My Personal LinkedIn rules
A little while ago I did a post outlining my personal Twitter rules. It’s been pretty popular, I think mostly because there are no rules and having some made up ones helps us all feel like we have a little bit of control.
LinkedIn is a little more structured, and is also a great reporting tool if you’re using it right. It’s a lot harder to make a big giant screw-up on LinkedIn than on Twitter, I’ve never heard of anyone screen capping a status update on LinkedIn and demanding the user be fired. But, there’s no reason you should be the first. So here are my rules of using LinkedIn as a reporter.
- The No.1 Twitter rule is you’re only one tweet away from being fired. Same here, though you’d probably have to try a little harder. Don’t be a jerk and you should be fine.
- LinkedIn is less about you snooping on people, and more about them snooping on you. Most people you call to interview want to know more about you, so make it easy for them to see you’re not a bozo by having an easy to find profile.
- Don’t bog down in technical details about the programming course you took five years ago or the efficiency you demonstrate while typing. I try to keep mine conversational, and use the job description areas to show off my writing a little bit and demonstrate that I’m actually a real reporter.
- Turn off notifications. Trust me – click on your name, then click on settings. Look for the line that says “turn on/off your activity broadcasts.” This way, every little tweak you make in your profile won’t be blasted out to everyone. Sometimes you want to be subtle.
- One of the best features of LinkedIn is the ability to see who has looked at your profile. It can tip you off to where a story may be about to happen and lets you know a source has actually heard your message or received your email. But there’s a trade-off – you need to make yourself visible to others as well. The trade-off is worth it, unless you’re a creepy jerk.
- About that – LinkedIn lets you learn a lot about someone, but that doesn’t mean you should use that information to find a date. That’s not a ridiculous warning – it happens all the time.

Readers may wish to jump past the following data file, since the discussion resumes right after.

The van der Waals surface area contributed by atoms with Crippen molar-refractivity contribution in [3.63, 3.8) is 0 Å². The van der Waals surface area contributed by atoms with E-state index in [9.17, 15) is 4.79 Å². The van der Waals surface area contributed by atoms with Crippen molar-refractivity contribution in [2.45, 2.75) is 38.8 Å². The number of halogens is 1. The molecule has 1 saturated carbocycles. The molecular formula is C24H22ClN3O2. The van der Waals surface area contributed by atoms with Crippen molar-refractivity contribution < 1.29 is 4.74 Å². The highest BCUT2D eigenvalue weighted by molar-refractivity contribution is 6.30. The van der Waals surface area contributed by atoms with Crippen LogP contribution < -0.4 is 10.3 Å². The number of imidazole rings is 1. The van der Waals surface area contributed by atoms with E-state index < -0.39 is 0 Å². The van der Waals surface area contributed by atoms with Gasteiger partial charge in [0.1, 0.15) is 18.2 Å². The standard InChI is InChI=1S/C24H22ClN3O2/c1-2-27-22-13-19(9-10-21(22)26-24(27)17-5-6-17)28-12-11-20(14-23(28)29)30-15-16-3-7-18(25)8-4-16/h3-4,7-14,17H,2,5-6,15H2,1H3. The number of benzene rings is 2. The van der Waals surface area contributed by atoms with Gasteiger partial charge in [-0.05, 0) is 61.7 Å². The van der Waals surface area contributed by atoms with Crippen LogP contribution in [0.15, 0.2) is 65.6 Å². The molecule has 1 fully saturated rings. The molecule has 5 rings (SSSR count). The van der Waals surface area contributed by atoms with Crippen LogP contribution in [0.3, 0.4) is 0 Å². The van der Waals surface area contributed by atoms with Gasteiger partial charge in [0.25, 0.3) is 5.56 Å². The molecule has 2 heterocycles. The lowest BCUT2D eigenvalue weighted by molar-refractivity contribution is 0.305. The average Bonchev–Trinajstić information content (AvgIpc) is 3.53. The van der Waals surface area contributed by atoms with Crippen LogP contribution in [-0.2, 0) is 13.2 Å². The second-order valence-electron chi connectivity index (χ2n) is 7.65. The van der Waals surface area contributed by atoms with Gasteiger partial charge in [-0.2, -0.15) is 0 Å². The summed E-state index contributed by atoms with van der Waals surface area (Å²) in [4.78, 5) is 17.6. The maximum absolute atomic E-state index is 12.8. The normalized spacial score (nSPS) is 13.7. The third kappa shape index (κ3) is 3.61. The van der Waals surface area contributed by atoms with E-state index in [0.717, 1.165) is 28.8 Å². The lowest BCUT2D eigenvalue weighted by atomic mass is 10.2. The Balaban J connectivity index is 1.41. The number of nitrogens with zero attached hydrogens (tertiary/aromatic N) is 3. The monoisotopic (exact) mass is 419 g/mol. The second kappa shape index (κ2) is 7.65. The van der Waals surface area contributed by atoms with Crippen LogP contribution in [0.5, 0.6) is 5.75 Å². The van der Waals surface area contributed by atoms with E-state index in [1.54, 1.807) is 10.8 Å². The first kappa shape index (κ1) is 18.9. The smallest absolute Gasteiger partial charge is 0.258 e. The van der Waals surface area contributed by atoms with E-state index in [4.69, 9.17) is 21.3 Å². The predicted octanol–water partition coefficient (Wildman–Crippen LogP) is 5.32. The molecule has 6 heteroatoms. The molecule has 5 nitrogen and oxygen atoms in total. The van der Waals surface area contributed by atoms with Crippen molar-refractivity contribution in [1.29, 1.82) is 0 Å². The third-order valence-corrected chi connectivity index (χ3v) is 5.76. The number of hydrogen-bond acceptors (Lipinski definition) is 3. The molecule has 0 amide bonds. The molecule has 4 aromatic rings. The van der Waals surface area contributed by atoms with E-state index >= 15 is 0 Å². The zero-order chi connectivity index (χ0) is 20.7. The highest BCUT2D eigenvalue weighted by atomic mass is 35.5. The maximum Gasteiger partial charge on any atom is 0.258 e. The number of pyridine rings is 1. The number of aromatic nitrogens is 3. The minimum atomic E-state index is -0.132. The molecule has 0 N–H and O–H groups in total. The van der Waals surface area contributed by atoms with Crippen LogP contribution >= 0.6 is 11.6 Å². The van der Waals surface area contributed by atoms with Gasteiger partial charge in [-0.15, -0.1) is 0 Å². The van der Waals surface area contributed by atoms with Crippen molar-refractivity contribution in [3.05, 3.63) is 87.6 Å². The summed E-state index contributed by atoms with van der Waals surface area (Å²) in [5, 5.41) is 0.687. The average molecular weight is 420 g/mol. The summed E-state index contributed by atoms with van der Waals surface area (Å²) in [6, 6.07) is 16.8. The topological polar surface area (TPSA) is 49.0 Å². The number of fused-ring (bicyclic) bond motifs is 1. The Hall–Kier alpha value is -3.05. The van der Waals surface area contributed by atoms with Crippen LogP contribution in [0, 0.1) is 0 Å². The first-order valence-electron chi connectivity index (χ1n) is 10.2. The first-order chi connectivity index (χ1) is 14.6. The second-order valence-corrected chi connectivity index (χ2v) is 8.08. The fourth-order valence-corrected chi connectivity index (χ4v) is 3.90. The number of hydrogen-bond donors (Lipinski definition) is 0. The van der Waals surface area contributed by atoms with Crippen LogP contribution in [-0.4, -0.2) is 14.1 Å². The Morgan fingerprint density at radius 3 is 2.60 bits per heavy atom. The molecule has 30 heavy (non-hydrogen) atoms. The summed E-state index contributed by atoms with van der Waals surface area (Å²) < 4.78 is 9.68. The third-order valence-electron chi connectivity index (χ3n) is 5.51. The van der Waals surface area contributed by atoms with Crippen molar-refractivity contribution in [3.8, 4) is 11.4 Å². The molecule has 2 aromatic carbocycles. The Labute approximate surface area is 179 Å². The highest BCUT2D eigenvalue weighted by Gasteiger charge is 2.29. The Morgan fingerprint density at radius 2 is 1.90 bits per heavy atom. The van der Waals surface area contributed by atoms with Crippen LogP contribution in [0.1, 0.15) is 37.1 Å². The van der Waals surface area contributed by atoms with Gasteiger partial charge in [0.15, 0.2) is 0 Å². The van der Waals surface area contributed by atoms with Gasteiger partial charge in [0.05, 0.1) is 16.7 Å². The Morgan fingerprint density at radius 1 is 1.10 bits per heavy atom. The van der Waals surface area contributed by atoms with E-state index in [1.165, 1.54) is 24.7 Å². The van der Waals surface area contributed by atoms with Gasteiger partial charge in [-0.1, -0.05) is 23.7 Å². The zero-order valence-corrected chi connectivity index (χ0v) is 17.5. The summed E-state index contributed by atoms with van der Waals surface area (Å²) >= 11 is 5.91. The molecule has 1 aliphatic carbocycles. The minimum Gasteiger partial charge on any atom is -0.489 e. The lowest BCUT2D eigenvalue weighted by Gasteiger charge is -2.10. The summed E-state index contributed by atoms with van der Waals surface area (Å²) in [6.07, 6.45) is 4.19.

- Having a billion contacts doesn’t help you, unless you can actually use them for something. So don’t add strangers – add real people who you’ve met and want to keep track of in the future. This isn’t an exercise in padding your numbers – more people just means more noise.
- I don’t like getting requests from people who haven’t taken three seconds to fill in the little blurb about why they are making the request in the first place. It’s nice to get little notes from people – even a sentence goes a long way. “It was nice to meet you in the McDonald’s lineup, here’s my contact information” is way better than the default “I’d like to add you to my professional network on LinkedIn.”
- Most of those requests are just random “Hey I saw you listed on the side of my page and decided to add you” type things. Send a message back before outright rejecting – sometimes people want to add you so they can get your contact information and this gives them a chance to elaborate on their request.
- If you have the fancy account that you pay for, you can send messages to anyone on LinkedIn. This is a super-secret weapon for reporters – most of your best contacts are on there and when they signed up they did so with their primary email. You don’t get to see that e-mail address in LinkedIn’s system, but that’s where your message goes. It’s basically a direct connection to their BlackBerry, which is a pretty big deal.
- Most big companies have their own pages. It’s another sneaky way to get stories – whenever someone changes their job description, it will show up on that page. I’ve found out about big executive change this way, which wasn’t announced publicly. Reporters also get scoops by watching what kind of jobs are being advertised – sometimes the postings can hint at a new direction or new product.
- And from Pete Evans (@pe_evans): Searching for people who’ve recently left Company XYZ is a good way to contact people maybe willing to talk about XYZ
- Groups are mostly populated by jobless networkers hoping to impress their way into a new position. You may get some story ideas, but the effort-to-story ratio is pretty low.
- You can post status updates, but people just mostly share boring business links such as “10 Ways to Advance Your Career Through Haircuts” and “Six Ways to Shake Up Your Commute.” There’s no big upside here, Facebook is a far better way to share content.
- Don’t be a jerk and you should be fine.